Welcome Back

Joe Lombardi left behind the glitz and glamour of big-time basketball, the overflow throngs at Madison Square Garden, the national television appearances, for a return to Division II.

Call him crazy, if you like. After all, he is crazy—about his new job.

Joe Lombardi, right, with President Tony Atwater

Joe Lombardi, right, with President Tony Atwater at Lombardi's first IUP press conference.

Lombardi, an assistant to Jamie Dixon at the University of Pittsburgh the past three seasons, was introduced in April as the head coach at IUP, where glitz and glamour are about as abundant as seven-foot centers. Not that he minds.

“I wouldn’t have left Pitt for just any job in the Pennsylvania State Athletic Conference. This is the only job I was interested in leaving Pitt for,” said Lombardi, who met his wife—the former Janet Servinsky, a 1985 graduate—at IUP while serving under head coach Tom Beck for three seasons (1984-87). “I believe in this institution, I believe in this community, and I believe great things can happen here.”

Joe Lombardi

Lombardi arrived armed with nineteen seasons’ of Division I experience. Since leaving IUP he has worked as an assistant at St. Francis, St. Bonaventure, La Salle, and Pitt. The Panthers forged a 76-22 record during his three years on Dixon’s staff, won the Big East Conference regular-season title in 2004, and made three NCAA tournament appearances.

But the lure of becoming a head coach for the first time—albeit at a school that receives a fraction of the national exposure Pitt does—proved impossible to resist.

“This is a great opportunity for me to do what I want to do. I just want to coach,” Lombardi said. “I don’t need 15,000 people in the stands. Am I going to miss the Garden when March comes around? Sure. I’ll miss playing the Big East championship games there, which we did two out of the past three years. I’ll miss playing the UConns and the Villanovas when they’re No. 1 and No. 2 in the country. I’ll miss the challenges that we faced in the Big East year in and year out. But I’ll never have any regrets about coming to IUP, because my passion has always been to work with young men who want to be successful on and off the court and who want to win championships.”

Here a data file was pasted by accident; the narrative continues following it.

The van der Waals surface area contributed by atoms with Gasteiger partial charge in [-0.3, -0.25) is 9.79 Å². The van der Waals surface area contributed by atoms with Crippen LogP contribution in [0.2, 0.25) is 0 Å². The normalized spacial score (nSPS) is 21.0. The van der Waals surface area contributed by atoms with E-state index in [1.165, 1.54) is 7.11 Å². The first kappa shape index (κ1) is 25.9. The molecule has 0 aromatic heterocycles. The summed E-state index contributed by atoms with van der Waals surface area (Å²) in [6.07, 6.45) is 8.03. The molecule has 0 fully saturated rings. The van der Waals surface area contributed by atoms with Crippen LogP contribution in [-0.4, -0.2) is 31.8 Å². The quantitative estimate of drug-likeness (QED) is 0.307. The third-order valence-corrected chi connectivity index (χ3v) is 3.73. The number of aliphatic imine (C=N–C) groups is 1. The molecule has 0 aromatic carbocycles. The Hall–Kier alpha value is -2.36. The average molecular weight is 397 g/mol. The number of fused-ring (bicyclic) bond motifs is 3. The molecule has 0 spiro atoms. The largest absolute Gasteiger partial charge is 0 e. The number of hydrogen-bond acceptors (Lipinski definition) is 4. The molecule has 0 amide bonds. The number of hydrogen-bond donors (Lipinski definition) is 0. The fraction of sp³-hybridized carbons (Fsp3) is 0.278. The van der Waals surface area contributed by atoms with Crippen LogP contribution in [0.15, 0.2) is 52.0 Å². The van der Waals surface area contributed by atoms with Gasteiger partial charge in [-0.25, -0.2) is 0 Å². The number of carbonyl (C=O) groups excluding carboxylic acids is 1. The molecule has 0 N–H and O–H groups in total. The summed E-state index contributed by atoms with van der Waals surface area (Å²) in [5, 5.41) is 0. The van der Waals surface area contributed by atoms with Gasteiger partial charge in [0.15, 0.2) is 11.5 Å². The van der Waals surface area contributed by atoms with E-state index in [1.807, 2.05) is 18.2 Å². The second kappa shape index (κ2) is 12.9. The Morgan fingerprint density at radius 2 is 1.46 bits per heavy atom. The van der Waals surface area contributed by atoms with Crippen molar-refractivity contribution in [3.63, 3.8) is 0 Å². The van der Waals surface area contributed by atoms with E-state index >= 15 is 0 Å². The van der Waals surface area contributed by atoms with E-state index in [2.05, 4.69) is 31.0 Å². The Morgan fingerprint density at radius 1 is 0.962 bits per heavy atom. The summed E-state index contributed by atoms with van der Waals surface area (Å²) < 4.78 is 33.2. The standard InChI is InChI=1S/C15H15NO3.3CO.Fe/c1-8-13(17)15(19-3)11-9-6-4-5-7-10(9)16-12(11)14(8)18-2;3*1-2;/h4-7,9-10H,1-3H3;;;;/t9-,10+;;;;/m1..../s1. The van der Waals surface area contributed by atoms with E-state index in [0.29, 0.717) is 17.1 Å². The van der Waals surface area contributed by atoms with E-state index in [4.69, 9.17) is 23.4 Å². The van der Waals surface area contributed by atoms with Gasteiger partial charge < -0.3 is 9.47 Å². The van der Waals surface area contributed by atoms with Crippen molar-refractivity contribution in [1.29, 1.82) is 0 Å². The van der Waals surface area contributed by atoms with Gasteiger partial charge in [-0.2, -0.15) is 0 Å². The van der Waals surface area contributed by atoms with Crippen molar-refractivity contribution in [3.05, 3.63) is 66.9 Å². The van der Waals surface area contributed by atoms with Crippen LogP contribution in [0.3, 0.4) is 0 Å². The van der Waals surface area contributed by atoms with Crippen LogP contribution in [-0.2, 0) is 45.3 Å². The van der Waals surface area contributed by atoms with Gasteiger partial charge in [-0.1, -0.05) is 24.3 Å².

Just don’t count on any of those in 2007. The Indians lost last season’s top four scorers to graduation, senior forward Avery Oliver is recovering from knee surgery, and several other veterans were possible academic casualties as IUP Magazine went to press. What’s more, Lombardi fell behind on the recruiting trail because he was hired at such a late date.

All things considered, the odds of matching last season’s win total (19) are about as long as Methuselah’s beard.

“Let’s not think the beat’s just going to go on,” Lombardi said. “This is a rebuilding year. I’m looking at this as a long-term process to build a program and not just put a team together. I feel optimistic that we’ll be competitive next year in the conference and that over the next couple of years we can reestablish ourselves as one of the elite programs in Division II basketball.”

Lombardi emphasizes he’s a construction worker, not a miracle worker. Building a program will take time. But ultimately, he sees no reason why the Indians can’t one day challenge for national supremacy, just like the Pitt Panthers.

Only without the glitz and glamour.